One professor at Harvard Business School refers to the benefits that come from the interaction of different skill sets and personalities as “creative abrasion.” Great leaders understand that there is strength in recruiting for diversity so that teams of insiders never get a monolithic view of things. The melding of those different perspectives drives creativity.
S+B: Given the news events of the last few weeks in particular and the turnover in financial services, what can we learn from the recent run of sudden successions? And what can we glean that’s not obvious?
BOWER: Based on press accounts of Merrill Lynch and Citigroup, I would say that we have very large, complex organizations now operating in the financial sector. They are tremendous in scale and scope. The job of running them is immense. These institutions are under enormous pressure to perform short term. Managing the balance between short-term performance and risk management and building for the long term is complex, and is probably beyond what one individual can fully oversee as CEO.
There need to be teams working together that can discuss all the dimensions of the problems facing the firm. It certainly seems in this instance, in both cases, that risk management really broke down. And it’s not clear to what extent the teams were working to control that process. We appear to have firms that were focusing mostly on delivering results. Merrill’s drive for profits and Citigroup’s immediate need to deal with scandal seem to have taken priority over long-term risk management. When we look around, we can see that, apparently, most financial institutions have some garbage on their balance sheets. The ones that are getting hurt are those that didn’t recognize that early enough and start hedging against it.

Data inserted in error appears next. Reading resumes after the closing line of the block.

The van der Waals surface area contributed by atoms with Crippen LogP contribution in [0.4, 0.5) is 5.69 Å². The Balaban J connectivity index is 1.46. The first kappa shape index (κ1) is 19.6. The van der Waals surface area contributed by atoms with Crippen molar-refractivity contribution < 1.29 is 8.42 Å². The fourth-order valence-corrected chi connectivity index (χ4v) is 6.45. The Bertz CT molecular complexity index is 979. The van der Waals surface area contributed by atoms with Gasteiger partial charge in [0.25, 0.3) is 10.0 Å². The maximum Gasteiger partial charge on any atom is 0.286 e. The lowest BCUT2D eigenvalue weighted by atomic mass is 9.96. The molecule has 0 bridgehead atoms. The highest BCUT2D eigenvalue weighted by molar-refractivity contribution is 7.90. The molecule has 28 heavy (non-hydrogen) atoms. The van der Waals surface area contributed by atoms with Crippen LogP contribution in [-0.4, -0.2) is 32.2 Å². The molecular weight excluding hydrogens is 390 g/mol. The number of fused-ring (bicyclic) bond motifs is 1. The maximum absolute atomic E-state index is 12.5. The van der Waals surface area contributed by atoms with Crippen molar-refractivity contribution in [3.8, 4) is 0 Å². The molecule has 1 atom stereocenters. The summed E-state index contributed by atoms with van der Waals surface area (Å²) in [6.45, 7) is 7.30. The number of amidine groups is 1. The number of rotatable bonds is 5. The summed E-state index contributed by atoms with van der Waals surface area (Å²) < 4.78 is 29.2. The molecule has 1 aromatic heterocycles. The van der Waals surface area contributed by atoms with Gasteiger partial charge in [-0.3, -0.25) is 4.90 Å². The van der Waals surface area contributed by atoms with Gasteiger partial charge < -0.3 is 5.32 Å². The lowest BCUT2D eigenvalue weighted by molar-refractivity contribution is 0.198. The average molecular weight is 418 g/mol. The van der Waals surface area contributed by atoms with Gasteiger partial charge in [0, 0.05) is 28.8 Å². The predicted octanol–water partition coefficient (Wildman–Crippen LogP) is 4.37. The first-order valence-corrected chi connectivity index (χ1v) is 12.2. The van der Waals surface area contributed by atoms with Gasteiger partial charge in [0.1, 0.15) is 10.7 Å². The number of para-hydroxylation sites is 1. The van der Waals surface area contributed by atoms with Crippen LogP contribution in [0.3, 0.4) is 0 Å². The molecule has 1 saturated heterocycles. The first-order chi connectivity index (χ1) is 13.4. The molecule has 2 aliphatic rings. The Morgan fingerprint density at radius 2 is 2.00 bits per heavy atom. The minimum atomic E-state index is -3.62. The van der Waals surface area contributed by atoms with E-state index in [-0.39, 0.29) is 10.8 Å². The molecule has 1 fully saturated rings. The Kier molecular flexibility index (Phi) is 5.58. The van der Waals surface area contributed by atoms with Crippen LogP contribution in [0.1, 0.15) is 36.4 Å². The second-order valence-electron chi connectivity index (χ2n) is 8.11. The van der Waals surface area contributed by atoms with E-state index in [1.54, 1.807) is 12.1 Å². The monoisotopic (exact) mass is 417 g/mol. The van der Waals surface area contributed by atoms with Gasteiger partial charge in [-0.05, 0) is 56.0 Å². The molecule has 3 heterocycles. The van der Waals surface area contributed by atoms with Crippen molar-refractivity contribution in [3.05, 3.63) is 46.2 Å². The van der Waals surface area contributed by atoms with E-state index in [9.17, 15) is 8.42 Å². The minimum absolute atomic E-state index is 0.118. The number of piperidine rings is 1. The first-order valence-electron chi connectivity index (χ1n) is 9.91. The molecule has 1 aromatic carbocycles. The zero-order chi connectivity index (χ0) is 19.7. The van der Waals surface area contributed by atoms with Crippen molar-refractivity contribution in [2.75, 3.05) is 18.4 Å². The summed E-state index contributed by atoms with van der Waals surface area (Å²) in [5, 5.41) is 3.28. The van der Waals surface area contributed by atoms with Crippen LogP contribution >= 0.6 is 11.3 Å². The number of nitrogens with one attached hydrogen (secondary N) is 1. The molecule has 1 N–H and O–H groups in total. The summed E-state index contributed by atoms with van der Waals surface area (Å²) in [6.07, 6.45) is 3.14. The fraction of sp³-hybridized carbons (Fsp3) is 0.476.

It’s discouraging that, at each of these companies, when the board of directors decided the circumstances required changing the CEO, there were no obvious inside candidates to choose. That is the dilemma facing companies that haven’t thought enough, in advance, about developing the executive talent they will need.
Steven Wheeler (email@example.com) is a senior vice president with Booz Allen Hamilton based in Cleveland, Ohio. He leads the firm’s work focused on strategic leadership and has served multiple industries with a focus on consumer packaged goods and durables.